Here is a list of all the postings Adam Harris has made in our forums. Click on a thread name to jump to the thread.
|Thread: Can anyone identify what this is and how it works?|
Ah yes well I see what you mean. Well I think mine must also mount somehow on top of the wheel dressing downwards
Thanks Chris, yes it does look like it shares wheel dressing type functions. Now to find what machine it came from...
Thanks Nigel but I can't see which photo you are referring to....
It has quite substantial felt rings both ends of the hexagonal shaft that moves in/out with a rack & pinion, and I thought these might be to protect from ingress of grinding dust. There is a small amount black powdery residue inside the sleeve (and no swarf) that would support the notion of dressing grinding wheels. However the end of the "cutter" is broken uncleanly and not worn smooth by a grinding wheel. The active part of the apparatus is the long levered rack & pinion that moves the "cutter" right and left (perpendicular to the axis of its shaft when angle set at 0 deg)....
I think this may be some sort of grinding wheel dresser but I do not see how or what it mounts to in order to perform its task. The "cutter" shaft moves finely in and out of its hexagonal sleeve, by turning a mini-handwheel. The hexagonal sleeve moves in and out by means of a rack and pinion , the pinion gear being turned by large black plastic knobs either side of the sleeve. The angle of the sleeve to the whole body can be swivelled to set, in advance of the operation. The angle of the "cutter" head to the sleeve can be set in advance of the operation, manually and locked in place by a caphead screw. The cutter/sleeve can be moved left/right by means of a rack and pinion during the operation, the pinion gear being moved to and fro by a long hand lever. The very odd thing is how and in what position it mounts because it seems that if the operator while operating can view all the dials and move the hand levered pinion gear, then the view of the cutter itself is obscured. I am wondering if it mounts in a such a way that it is suspended and the cutter moves upwards into the grinding wheel, if it is indeed a wheel dresser/shaper. The end of the "cutter" is broken. Bolts and leadscrews are all metric.?
Edited By Adam Harris on 29/07/2020 15:42:36
Edited By Adam Harris on 29/07/2020 15:50:44
|Thread: Number punches|
Oh dear! Well I I have bought them now so I will just have to keep my fingers crossed. They were reassuringly more expensive than most I've seen at £27. I see you bought their cheaper "steel hand stamps" punches, whereas I have bought their "Interchangeable Steel Type Set" which are designed specifically for uniformity of type size and space size and blank size in order to be set up in a block type holder so I am hopeful they may indeed be more uniform. Do you know of better?
Edited By Adam Harris on 21/06/2020 16:33:01
Edited By Adam Harris on 21/06/2020 17:13:40
What is the best material for dividing plates, with a view to resistance to corrosion and nice impression from punch - EN1A, EN3, EN8 or EN24T?
Brian, I've just bought those Pryor 2mm ones and I will let you know how I get on with the hydraulic press. Many thanks, Adam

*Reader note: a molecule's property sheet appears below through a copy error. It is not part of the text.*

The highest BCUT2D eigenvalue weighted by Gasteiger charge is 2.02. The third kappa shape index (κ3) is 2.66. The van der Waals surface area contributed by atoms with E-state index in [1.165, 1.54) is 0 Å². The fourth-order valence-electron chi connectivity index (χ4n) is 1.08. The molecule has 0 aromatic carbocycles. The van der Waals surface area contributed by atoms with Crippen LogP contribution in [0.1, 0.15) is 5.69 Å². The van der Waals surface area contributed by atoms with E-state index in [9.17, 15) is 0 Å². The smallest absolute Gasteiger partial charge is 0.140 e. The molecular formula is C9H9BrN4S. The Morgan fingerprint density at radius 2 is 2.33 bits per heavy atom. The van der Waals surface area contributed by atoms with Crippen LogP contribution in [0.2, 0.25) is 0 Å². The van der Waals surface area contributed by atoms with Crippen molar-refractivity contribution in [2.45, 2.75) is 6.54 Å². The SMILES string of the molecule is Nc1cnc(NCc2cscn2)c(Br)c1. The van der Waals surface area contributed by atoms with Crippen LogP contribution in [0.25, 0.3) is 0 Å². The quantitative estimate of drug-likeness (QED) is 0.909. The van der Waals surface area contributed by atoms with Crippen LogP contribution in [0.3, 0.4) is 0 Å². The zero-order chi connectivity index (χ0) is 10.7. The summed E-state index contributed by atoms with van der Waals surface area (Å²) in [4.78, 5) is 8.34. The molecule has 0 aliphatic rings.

Edited By Adam Harris on 20/06/2020 22:46:04
Brian thanks and using the hole for a centralizing locator is very clever!
Thanks Tim but I am definitely NOT going down the road of making my own punches! One set of plates needs 2mm tall numbers punched astride a 3mm hole as in the font of the 1st photo, but another set of plates needs 2mm tall numbers as per the font in the second photo which is very different and looks finely engraved rather than
punched - would any punches fine enough exist somewhere?
Edited By Adam Harris on 20/06/2020 18:28:16
Edited By Adam Harris on 20/06/2020 18:29:30
Edited By Adam Harris on 20/06/2020 18:30:26
Edited By Adam Harris on 20/06/2020 18:33:27
2 questions on number punches for dividing plates: 1) Where is the best place to find a good quality selection of both font and sizes? 2) can a better result be achieved lining up carefully under a hydraulic press rather than hammer or is sharp impact critical? I am thinking for a tidy alignment where 2 numbers straddle a hole, better to clamp two punches together with a spacer between, and use a press rather than risk a non-perpendicular hit with a fat hammer, or is that not a good idea?
Edited By Adam Harris on 20/06/2020 17:18:09
2 questions on number punches for dividing plates: 1) Where is the best place to find a good quality selection of both font and sizes? 2) can a better result be achieved lining up carefully under a hydraulic press rather than hammer or is sharp impact critical?
|Thread: Best places to buy metal for machining|
M-Machine works great for me
|Thread: Brexit No Deal - WTO duty on EU machines/tooling?|
In a Brexit No Deal scenario, what would be the WTO duty on EU workshop machinery, new and used?
|Thread: How to cut a tri-lobe bore in a change gear (Schaublin style bore)|
Thanks Clive. Would it be very easy (ie cheap!) for a proper CNC machine shop to simply map out the exact shape with a feeler probe run around an existing bore , memorize it and cut out the bore of any change gear handed to them in exact replication? I don't know if that is how CNC machines can work.
I am wondering how one would go about cutting a tri-lobe bore in change gears (Schaublin type), using a non-CNC mill with DRO. Any theories on this, or even practical experience? I attach a photo of what i am talking about.
Edited By Adam Harris on 15/06/2020 23:37:08
|Thread: Burnerd Multisize collets vs Crawford Multibore collets|
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